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Filing a Divorce Case Without Payment of Fees (In Forma Pauperis)

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These instructions and forms are a product of the Nebraska Supreme Court’s Implementation Committee on Pro Se Litigation and are provided as a public service to people who want to do their own divorce cases.

NOTE: THE SUPREME COURT DOES NOT REPRESENT THAT THESE INSTRUCTIONS AND FORMS WILL BE APPROPRIATE IN YOUR CASE. ANY QUESTIONS YOU MAY HAVE REGARDING THE USE OF THE INSTRUCTIONS AND FORMS SHOULD BE DIRECTED TO A LAWYER.

Although these instructions and forms were developed to assist people who are handling their own cases, the Supreme Court’s Implementation Committee on Pro Se Litigation urges anyone thinking of handling their own case to consider getting a lawyer to help with the divorce case.

Introduction

In order to file your divorce case with the Clerk of the District Court, you must pay a filing fee.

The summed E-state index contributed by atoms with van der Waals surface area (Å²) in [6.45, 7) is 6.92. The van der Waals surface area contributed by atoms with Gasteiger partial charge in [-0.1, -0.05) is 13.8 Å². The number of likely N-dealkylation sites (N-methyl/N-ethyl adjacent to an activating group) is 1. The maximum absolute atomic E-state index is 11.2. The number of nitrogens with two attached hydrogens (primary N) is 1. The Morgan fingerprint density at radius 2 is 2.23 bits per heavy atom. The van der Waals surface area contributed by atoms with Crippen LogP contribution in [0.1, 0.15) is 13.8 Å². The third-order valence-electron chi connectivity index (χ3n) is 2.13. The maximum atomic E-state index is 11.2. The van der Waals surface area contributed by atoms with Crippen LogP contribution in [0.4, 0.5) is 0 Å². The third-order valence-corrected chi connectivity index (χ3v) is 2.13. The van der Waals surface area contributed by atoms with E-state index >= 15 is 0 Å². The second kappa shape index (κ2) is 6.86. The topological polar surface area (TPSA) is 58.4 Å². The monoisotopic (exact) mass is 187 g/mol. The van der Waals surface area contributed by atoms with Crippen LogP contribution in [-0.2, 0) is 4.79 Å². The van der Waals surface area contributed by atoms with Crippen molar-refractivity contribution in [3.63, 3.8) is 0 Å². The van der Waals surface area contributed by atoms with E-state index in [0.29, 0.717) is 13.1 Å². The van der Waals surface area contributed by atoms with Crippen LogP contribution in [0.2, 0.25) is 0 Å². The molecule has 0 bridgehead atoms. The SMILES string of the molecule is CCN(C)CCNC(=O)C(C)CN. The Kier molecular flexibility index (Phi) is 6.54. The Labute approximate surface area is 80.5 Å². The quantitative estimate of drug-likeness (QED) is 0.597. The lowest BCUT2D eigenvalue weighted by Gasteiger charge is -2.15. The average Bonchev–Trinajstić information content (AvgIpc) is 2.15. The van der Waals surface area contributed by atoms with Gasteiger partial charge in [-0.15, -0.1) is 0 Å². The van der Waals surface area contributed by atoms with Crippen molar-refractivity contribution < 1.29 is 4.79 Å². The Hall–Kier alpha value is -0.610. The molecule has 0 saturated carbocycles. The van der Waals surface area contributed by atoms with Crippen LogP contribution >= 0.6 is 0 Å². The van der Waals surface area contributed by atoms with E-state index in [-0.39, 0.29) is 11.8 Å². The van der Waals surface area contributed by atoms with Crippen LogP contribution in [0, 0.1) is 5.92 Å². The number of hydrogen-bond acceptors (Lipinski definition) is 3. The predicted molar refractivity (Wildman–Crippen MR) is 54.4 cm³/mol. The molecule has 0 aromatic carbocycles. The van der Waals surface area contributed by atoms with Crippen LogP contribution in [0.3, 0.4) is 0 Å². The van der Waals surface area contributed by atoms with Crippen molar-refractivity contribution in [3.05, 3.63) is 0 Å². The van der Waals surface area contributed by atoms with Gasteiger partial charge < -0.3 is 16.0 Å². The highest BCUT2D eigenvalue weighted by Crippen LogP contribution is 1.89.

In addition to the filing fee, you will be responsible for other costs.  For example, in most cases your spouse must be served with a Summons and a copy of the Complaint for Dissolution of Marriage.  The cost of service by the sheriff depends on several things, including the distance traveled by the sheriff and the number of times the sheriff tries to serve your spouse.  Typical costs range from $20 to $30.

If the court allows you to serve by publication, there will also be costs for that.  Publication in a local paper can cost from $60 to $80.

If you cannot afford these costs, Nebraska law allows you to ask the court to have the county pay your costs.  In order to have the county pay for the costs in the case, an Affidavit (a paper signed under oath and before a Notary Public) must be given to the court that shows the court why you are unable to pay the costs.

To qualify to have your costs paid by the county, you must show to the court that you cannot afford to pay those costs and that you have no other reasonable way to pay for such costs.

Forms and Filing

Forms

Complete list of forms and instructions.

Filing

If you wish to ask the court to waive costs, here is what you must do:

This page was last modified on Wednesday, April 17, 2013